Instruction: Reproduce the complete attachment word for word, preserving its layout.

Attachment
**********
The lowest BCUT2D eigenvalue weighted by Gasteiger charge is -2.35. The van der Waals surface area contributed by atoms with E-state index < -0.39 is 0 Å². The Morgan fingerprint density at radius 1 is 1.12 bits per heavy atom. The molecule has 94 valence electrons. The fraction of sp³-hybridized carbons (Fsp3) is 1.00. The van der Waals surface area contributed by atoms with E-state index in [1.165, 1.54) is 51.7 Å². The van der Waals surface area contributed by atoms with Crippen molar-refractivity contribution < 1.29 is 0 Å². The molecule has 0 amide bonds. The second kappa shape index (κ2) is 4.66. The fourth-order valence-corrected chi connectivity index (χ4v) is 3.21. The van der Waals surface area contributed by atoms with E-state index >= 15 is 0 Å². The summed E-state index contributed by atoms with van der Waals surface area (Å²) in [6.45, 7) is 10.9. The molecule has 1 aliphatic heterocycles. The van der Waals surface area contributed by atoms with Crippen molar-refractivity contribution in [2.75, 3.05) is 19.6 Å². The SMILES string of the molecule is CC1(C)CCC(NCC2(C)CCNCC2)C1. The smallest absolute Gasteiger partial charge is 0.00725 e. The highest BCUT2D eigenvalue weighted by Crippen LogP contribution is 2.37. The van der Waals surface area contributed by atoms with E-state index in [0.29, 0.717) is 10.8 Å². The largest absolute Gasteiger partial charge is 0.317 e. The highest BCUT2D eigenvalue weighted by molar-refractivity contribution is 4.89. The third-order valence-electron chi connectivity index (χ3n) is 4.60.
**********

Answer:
The lowest BCUT2D eigenvalue weighted by Gasteiger charge is -2.35. The van der Waals surface area contributed by atoms with E-state index < -0.39 is 0 Å². The Morgan fingerprint density at radius 1 is 1.12 bits per heavy atom. The molecule has 94 valence electrons. The fraction of sp³-hybridized carbons (Fsp3) is 1.00. The van der Waals surface area contributed by atoms with E-state index in [1.165, 1.54) is 51.7 Å². The van der Waals surface area contributed by atoms with Crippen molar-refractivity contribution < 1.29 is 0 Å². The molecule has 0 amide bonds. The second kappa shape index (κ2) is 4.66. The fourth-order valence-corrected chi connectivity index (χ4v) is 3.21. The van der Waals surface area contributed by atoms with E-state index >= 15 is 0 Å². The summed E-state index contributed by atoms with van der Waals surface area (Å²) in [6.45, 7) is 10.9. The molecule has 1 aliphatic heterocycles. The van der Waals surface area contributed by atoms with Crippen molar-refractivity contribution in [2.75, 3.05) is 19.6 Å². The SMILES string of the molecule is CC1(C)CCC(NCC2(C)CCNCC2)C1. The smallest absolute Gasteiger partial charge is 0.00725 e. The highest BCUT2D eigenvalue weighted by Crippen LogP contribution is 2.37. The van der Waals surface area contributed by atoms with E-state index in [0.29, 0.717) is 10.8 Å². The largest absolute Gasteiger partial charge is 0.317 e. The highest BCUT2D eigenvalue weighted by molar-refractivity contribution is 4.89. The third-order valence-electron chi connectivity index (χ3n) is 4.60.